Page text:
The Federal Government has insisted that amnesty shall not be the first option to be used in curtailing the Boko Haram Islamist sect, and shall come only after members of the sect identify themselves to engage in government talks.
This position was made known by the Minister of Information, Mr Labaran Maku in a reaction to calls from the Sultan of Sokoto, Alhaji Muhammad Sa’ad Abubakar III and other prominent Nigerians that the sect be granted full and unconditional amnesty, in the belief it will douse tension in the North and end the sect’s insurgency.
Maku said that no responsible government would grant amnesty to a vague group, saying such will come up only in the process of discussion.
He noted that the ceasefire agreement entered with the group by the Borno State government has collapsed as the group struck a few hours after the truce was brokered.
The minister added that there has been no credible discussion with the sect in one year, although government had not foreclosed negotiation with the sect.
“We have not seen anybody come up to say that he can negotiate for the group. Right now, the condition for amnesty is not there. Government is dealing with a group that is secretive. There is no clear one person who can speak on behalf of the group,” he said.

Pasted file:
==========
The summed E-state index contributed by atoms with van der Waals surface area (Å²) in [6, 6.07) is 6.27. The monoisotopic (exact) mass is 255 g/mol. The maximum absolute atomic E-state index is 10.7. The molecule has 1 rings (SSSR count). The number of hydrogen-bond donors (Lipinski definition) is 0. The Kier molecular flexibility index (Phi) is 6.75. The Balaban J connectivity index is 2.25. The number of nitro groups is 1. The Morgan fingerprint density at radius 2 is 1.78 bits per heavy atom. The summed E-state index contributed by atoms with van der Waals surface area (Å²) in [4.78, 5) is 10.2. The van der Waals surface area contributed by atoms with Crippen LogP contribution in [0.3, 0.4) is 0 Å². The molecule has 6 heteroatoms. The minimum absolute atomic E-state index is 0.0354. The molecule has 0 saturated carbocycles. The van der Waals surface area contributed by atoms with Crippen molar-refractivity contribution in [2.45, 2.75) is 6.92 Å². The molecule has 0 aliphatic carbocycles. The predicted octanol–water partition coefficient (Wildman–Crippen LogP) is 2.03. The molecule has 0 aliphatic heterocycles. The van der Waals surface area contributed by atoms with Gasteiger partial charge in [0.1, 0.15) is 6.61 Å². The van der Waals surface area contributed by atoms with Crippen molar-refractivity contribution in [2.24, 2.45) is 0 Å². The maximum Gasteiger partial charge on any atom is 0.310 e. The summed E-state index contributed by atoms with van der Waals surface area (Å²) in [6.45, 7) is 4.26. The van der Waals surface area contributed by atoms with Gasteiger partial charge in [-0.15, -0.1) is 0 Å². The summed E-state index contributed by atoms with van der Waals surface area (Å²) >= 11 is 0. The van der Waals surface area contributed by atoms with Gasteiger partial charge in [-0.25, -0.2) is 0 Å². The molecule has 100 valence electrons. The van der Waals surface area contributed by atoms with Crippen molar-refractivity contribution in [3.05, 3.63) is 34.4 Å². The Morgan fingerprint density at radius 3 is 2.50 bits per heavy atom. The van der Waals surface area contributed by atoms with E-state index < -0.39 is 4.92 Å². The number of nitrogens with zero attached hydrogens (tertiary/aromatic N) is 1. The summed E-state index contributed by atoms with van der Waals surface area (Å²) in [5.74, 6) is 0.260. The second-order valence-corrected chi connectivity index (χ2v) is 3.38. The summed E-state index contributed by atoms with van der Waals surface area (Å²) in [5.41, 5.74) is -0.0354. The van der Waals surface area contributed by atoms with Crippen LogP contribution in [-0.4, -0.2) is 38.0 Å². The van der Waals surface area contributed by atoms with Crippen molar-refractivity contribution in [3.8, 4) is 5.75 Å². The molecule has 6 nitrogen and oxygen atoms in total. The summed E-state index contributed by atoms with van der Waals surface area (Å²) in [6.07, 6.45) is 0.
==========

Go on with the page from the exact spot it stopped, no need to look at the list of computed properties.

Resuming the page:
He also did not rule out the possibilities of some individuals talking to the sect, although he insisted that it would be too early to say the government and the sect were having credible conversations.
“Government is looking forward to the day when formal discussions with the sect begins. But the condition for amnesty is not there,” he said.
He also claimed that the security situation in the North is not overwhelming, adding that the security agencies have succeeded in their strategy to contain the group, even as he urged Nigerians to offer useful information to aid the efforts of security operatives to end the insurgency.
Justifying the amnesty granted to militants to end the unrest in the Niger Delta, Maku recalled how Southsouth leaders, including governors, came out to the negotiating table with the militants, a development he attributed to the sustenance of peace in the oil-rich region.
He insisted that without the support and cooperation of the people, the unrest situation in the North will fester.
Maku said that although the government had failed to end the activities of Boko Haram by middle of last year as promised by President Goodluck
Jonathan, a lot of successes have been recorded against them.
The minister who disagreed that corruption was fueling the insurgency, however, admitted that governance in some of the affected states may not be ruled out.
He said blaming Boko Haram entirely on corruption was wrong since terrorism is a global phenomenon.
The minister lashed out at some politicians, who he accused of speaking on issues of national security without any sense of responsibility and patriotism.